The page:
Kewaunee County - Fishing pressure was below average this week in Kewaunee County and fishing has been tough for most anglers. Despite a tough bite, anglers have been harvesting a good number of chinook salmon, along with a mixed catch of lake trout and rainbow trout. Trolling in 200-300 feet of water has been reported to be working well, along with a shallow nearshore bite for brown trout. - Lucas Koenig, fisheries technician, Sturgeon Bay
Manitowoc County - Salmon fishing out of Manitowoc and Two Rivers was slow yet again this week. Even with a small tournament bringing out over 60 boats between the two ports on Saturday, most boats didn't bring in more than one fish. Many anglers have still been targeting the 150-200+ feet-of-water range, but some tried trolling in 60 or less feet after a couple days of west winds brought some cooler water close to shore. Those that did troll in close reported no more than a stray brown with no discernable pattern. Boats fishing in the deeper water caught more chinooks than any other species, but some rainbows also made a trip back in the cooler. With most boats only having one fish, it was hard for anglers to report any pattern as to depth, lure, or color, but those boats that came in with 4-6 fish had mixed reports. One boat had a mix of six chinooks and rainbows that all came on the same green fly/dodger combo and one boat with four chinooks caught all their fish on different spoons. Because of this, anglers say it has come down to luck when finding fish, and the boats that had multiple fish reported catching them in a short window, sometimes one after the next. Many anglers also reported marking schools of what were likely baitfish in about 60-80 feet-of-water, but had no luck when fishing around them. Some anglers out of both ports turned to smallmouth fishing for a change of pace, but that was mostly unsuccessful as well. Some anglers reported that it was tough to get them to bite hard enough to get a hook into them, but tubes seemed to be the best lure for getting any fish to commit. Anglers fished the rocks along the Manitowoc marina as well as the harbor and around the outside of the piers, and anglers out of Two Rivers fished around the base of the piers as well as further upriver. Pier anglers breathed a slight sigh of relief this week as they hooked into something besides just a sheepshead. With the west winds came cooler water which brought a handful of salmon in. A couple chinooks and rainbows came off in Manitowoc and Two Rivers, and a couple is very literal as only a few lucky anglers came off with fish. The chinooks came off casting spoons, either champs or cleos, and the rainbows were caught on both spoons and nightcrawlers. Anglers fishing the harbor with spoons or spinners in Manitowoc reported hits from smallmouth and northern pike, and some anglers fishing with nightcrawler pieces around Two Rivers have had good action with bullhead and a channel catfish or two. - Jacob Steckmesser, fisheries technician, Mishicot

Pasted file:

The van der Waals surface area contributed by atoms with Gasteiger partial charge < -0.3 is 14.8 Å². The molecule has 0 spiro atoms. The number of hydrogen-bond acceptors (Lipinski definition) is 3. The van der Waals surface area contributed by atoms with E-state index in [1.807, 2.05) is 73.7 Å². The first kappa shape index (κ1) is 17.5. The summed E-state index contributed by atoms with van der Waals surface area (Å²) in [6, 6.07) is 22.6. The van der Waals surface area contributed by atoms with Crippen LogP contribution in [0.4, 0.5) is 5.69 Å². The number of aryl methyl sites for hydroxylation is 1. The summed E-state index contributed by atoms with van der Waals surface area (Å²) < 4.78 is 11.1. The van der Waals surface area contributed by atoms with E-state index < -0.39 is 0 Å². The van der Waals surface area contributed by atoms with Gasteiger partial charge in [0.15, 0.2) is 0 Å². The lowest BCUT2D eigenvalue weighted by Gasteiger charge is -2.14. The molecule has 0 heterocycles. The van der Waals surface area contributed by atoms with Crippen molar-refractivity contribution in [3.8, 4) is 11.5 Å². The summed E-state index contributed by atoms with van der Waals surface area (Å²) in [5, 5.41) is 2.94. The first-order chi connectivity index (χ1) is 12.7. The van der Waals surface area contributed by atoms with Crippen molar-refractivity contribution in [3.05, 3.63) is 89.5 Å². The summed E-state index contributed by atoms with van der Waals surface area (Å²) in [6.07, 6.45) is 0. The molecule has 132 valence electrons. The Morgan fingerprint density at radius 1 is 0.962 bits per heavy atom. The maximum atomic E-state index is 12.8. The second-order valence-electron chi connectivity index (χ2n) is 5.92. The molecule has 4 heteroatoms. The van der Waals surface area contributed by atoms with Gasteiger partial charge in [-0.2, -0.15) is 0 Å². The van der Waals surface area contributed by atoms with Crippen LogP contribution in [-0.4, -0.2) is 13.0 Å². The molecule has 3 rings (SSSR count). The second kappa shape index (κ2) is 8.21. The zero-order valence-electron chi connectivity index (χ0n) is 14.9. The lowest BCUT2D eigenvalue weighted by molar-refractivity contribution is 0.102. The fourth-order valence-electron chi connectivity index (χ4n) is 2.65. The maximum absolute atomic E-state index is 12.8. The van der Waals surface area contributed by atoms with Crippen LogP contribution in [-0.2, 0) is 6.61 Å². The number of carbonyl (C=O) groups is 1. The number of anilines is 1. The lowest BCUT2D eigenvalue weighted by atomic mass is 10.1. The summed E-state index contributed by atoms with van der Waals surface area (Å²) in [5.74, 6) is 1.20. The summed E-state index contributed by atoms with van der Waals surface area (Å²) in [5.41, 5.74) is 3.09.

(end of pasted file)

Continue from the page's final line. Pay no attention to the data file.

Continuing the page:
Peshtigo DNR Service Center area
Oconto County - Oconto County panfish are still biting on most lakes, Machickanee Flowage, Kelly Lake, Berry Lake, worms and leeches seem to be what works best. Individuals are catching largemouth bass on Kelly Lake. The ATV trails near the Pipeline are rough as they have placed rock on low spots and have not graded the trails/roads very well, use caution. There are plenty of bugs and butterfly's out. The blackberry's are ready for picking and seem they may be coming on for a few more weeks. No significant color change in trees yet. - Paul Hartrick, conservation warden, Lakewood
Governor Thompson State Park - The native bergamot, compass plants and black-eyed Susan's are blooming on the trails. We are seeing deer with velvet antlers out in the park. There are 16 miles of mowed hiking trails waiting for your next adventure. Remember to check over your kids and dogs after hiking as the ticks and deer flies are out on the trails too. Berry pickers are still out in the park stocking up on black berries. - Maggie Kailhofer, park manager